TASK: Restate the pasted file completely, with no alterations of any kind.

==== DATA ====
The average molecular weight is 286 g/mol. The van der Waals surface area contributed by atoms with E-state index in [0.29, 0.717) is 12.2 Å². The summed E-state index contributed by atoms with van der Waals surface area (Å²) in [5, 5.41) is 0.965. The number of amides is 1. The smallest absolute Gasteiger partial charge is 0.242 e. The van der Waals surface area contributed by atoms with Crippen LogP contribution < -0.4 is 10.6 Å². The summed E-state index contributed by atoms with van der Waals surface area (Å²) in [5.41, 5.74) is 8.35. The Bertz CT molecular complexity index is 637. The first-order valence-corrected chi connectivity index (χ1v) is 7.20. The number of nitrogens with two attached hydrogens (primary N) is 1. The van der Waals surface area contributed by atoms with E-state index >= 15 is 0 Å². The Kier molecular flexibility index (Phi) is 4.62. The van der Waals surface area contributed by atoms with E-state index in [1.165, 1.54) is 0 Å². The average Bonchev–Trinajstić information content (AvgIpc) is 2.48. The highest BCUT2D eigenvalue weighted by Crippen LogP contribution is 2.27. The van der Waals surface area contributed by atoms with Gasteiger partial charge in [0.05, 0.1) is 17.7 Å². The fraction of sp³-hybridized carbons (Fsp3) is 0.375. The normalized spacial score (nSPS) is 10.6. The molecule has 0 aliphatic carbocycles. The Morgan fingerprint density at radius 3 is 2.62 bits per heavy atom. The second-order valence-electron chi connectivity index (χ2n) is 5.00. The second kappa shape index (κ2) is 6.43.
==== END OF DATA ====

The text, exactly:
The average molecular weight is 286 g/mol. The van der Waals surface area contributed by atoms with E-state index in [0.29, 0.717) is 12.2 Å². The summed E-state index contributed by atoms with van der Waals surface area (Å²) in [5, 5.41) is 0.965. The number of amides is 1. The smallest absolute Gasteiger partial charge is 0.242 e. The van der Waals surface area contributed by atoms with Crippen LogP contribution < -0.4 is 10.6 Å². The summed E-state index contributed by atoms with van der Waals surface area (Å²) in [5.41, 5.74) is 8.35. The Bertz CT molecular complexity index is 637. The first-order valence-corrected chi connectivity index (χ1v) is 7.20. The number of nitrogens with two attached hydrogens (primary N) is 1. The van der Waals surface area contributed by atoms with E-state index >= 15 is 0 Å². The Kier molecular flexibility index (Phi) is 4.62. The van der Waals surface area contributed by atoms with E-state index in [1.165, 1.54) is 0 Å². The average Bonchev–Trinajstić information content (AvgIpc) is 2.48. The highest BCUT2D eigenvalue weighted by Crippen LogP contribution is 2.27. The van der Waals surface area contributed by atoms with Gasteiger partial charge in [0.05, 0.1) is 17.7 Å². The fraction of sp³-hybridized carbons (Fsp3) is 0.375. The normalized spacial score (nSPS) is 10.6. The molecule has 0 aliphatic carbocycles. The Morgan fingerprint density at radius 3 is 2.62 bits per heavy atom. The second-order valence-electron chi connectivity index (χ2n) is 5.00. The second kappa shape index (κ2) is 6.43.